QE2 and QM2 - both of which have promenade decks - do not have muster stations on deck. This is understandable in that in the event the lifeboats needing to be lowered, it would be easier if there were not passengers in the way. Also, I suspect that the crew assigned to muster stations find it easier to ensure that passengers do not 'wander' if they are located within a 'room'.
I, too, find that pre-arranged times for a muster drill does not demonstrate that the muster will go according to plan. But then again, the chances are that *something* is going to get in the way of a muster be it for practice or for real and trying to make the muster as realistic as possible would require many executions. Imagine the mayhem if they did a drill in the middle of a formal dinner? That would go down like a lead balloon. Or imagine that they did a 'trick' and said - sorry - the port side of the ship is a 'no go' area - you'll have to find another route to your muster station under emergency lighting only. Both scenarios are quite realistic.
The crew on Cunard do practice lowering lifeboats, and sometimes an actual 'depart and search for survivors' exercise when the lifeboats are lowered, detached and then circle around some distance from the ship. Quite interesting to watch if you're in port that day....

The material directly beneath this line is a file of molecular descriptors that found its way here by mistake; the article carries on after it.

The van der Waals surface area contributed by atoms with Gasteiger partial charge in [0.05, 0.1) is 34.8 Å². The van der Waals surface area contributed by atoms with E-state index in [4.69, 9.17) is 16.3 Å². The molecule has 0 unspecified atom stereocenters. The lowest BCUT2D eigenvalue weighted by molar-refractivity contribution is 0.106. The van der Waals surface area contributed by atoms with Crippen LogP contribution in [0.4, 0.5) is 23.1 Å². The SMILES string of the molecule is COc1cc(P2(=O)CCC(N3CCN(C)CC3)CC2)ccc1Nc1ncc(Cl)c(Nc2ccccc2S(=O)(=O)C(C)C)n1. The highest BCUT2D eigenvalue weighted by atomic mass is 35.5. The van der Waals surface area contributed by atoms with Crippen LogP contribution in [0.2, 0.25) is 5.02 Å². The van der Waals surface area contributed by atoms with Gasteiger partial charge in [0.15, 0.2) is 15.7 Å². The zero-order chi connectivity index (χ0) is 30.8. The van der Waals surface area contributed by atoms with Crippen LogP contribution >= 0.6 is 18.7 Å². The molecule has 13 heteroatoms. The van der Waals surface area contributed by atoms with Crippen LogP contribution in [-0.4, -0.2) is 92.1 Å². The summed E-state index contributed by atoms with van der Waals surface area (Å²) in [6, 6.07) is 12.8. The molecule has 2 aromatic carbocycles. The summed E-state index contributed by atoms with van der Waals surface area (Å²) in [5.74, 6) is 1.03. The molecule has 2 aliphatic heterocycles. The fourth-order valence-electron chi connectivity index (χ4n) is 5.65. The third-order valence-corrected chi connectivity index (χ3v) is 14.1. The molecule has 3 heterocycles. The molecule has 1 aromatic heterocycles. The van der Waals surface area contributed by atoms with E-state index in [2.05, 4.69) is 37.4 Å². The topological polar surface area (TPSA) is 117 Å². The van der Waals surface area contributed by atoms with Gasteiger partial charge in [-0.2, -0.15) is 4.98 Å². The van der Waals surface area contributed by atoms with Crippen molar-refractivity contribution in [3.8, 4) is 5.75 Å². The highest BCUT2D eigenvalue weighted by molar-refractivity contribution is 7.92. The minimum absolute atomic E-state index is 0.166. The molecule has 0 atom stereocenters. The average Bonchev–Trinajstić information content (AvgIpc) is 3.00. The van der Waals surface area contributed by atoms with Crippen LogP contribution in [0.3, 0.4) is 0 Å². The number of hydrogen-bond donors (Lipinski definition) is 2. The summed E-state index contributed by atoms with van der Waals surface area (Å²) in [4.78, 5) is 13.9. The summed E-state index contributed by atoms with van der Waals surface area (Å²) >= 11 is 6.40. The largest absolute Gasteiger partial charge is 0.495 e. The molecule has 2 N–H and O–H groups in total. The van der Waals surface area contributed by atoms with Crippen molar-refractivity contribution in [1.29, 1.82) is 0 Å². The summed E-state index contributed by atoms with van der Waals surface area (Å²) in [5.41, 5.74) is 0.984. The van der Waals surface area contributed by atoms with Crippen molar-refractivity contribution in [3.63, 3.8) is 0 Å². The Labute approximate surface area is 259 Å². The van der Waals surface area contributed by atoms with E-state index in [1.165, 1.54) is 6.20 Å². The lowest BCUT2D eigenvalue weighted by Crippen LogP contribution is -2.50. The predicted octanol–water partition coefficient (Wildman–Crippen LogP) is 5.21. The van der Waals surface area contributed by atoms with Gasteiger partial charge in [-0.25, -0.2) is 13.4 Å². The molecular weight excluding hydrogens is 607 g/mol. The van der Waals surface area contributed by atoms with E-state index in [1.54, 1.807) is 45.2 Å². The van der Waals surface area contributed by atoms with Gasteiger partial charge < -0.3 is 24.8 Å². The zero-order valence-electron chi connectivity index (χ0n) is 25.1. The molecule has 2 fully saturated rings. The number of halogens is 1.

It's SOLAS regulations that insist on a muster drill to be performed for all *new* passengers joinng a ship that they will be on board for for more than 24 hours, and within 24 hours of departure.
Muster drills go some way to ensuring that passengers (and crew) can at least adher to the basics of getting a life jacket and get from their cabin to their muster station. IRL, the whole process could take considerably longer - especially if the event which triggered the muster was sudden and severe.
However, as in staying in a hotel where you are not required to attend a drill, there is nothing stopping the sensible passenger from thinking how they may best react in the event of a muster being called out of the blue. When you're lying on the sun deck - imagine what you would do to get to your cabin and find lifejacket. Do you really know the quickest safest route? What would you do if that route was unavailable?
On aircraft they request that you pay attnetion to the safety/emergency demonstration. Few do - and tests have shown that those who DO pay attention, and furthermore, those who think *beyond* what they are told, are the ones most likely to survive an emergency situation. Eg. In an aircraft - you *should* look for which exit is nearest. Are there any obstructions on the way to that exit? Is the waif like female cabin attendant going to be quickest to open the emergency exit on the left side or the muscular man with nobody in the adjacent rows on the right hand side of the aircraft?
Plan ahead -and stay alive. God forbid you should need it.